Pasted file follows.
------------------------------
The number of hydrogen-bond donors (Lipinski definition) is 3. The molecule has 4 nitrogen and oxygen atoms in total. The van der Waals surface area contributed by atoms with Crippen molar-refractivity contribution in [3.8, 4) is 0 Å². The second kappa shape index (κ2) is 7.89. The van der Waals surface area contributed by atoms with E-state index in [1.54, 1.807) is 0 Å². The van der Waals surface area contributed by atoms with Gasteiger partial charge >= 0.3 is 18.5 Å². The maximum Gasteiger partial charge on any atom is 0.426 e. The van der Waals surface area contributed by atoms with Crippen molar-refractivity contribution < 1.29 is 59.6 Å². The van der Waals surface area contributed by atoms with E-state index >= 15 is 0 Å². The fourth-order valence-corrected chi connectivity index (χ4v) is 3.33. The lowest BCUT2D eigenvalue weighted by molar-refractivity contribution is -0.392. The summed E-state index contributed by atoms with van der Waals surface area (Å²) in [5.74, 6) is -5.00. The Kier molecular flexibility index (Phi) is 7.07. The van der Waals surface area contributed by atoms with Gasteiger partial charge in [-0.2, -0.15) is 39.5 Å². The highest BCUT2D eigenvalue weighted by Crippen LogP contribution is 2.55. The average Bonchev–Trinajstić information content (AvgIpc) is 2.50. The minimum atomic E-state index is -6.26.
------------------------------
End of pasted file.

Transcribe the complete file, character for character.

The number of hydrogen-bond donors (Lipinski definition) is 3. The molecule has 4 nitrogen and oxygen atoms in total. The van der Waals surface area contributed by atoms with Crippen molar-refractivity contribution in [3.8, 4) is 0 Å². The second kappa shape index (κ2) is 7.89. The van der Waals surface area contributed by atoms with E-state index in [1.54, 1.807) is 0 Å². The van der Waals surface area contributed by atoms with Gasteiger partial charge >= 0.3 is 18.5 Å². The maximum Gasteiger partial charge on any atom is 0.426 e. The van der Waals surface area contributed by atoms with Crippen molar-refractivity contribution < 1.29 is 59.6 Å². The van der Waals surface area contributed by atoms with E-state index >= 15 is 0 Å². The fourth-order valence-corrected chi connectivity index (χ4v) is 3.33. The lowest BCUT2D eigenvalue weighted by molar-refractivity contribution is -0.392. The summed E-state index contributed by atoms with van der Waals surface area (Å²) in [5.74, 6) is -5.00. The Kier molecular flexibility index (Phi) is 7.07. The van der Waals surface area contributed by atoms with Gasteiger partial charge in [-0.2, -0.15) is 39.5 Å². The highest BCUT2D eigenvalue weighted by Crippen LogP contribution is 2.55. The average Bonchev–Trinajstić information content (AvgIpc) is 2.50. The minimum atomic E-state index is -6.26.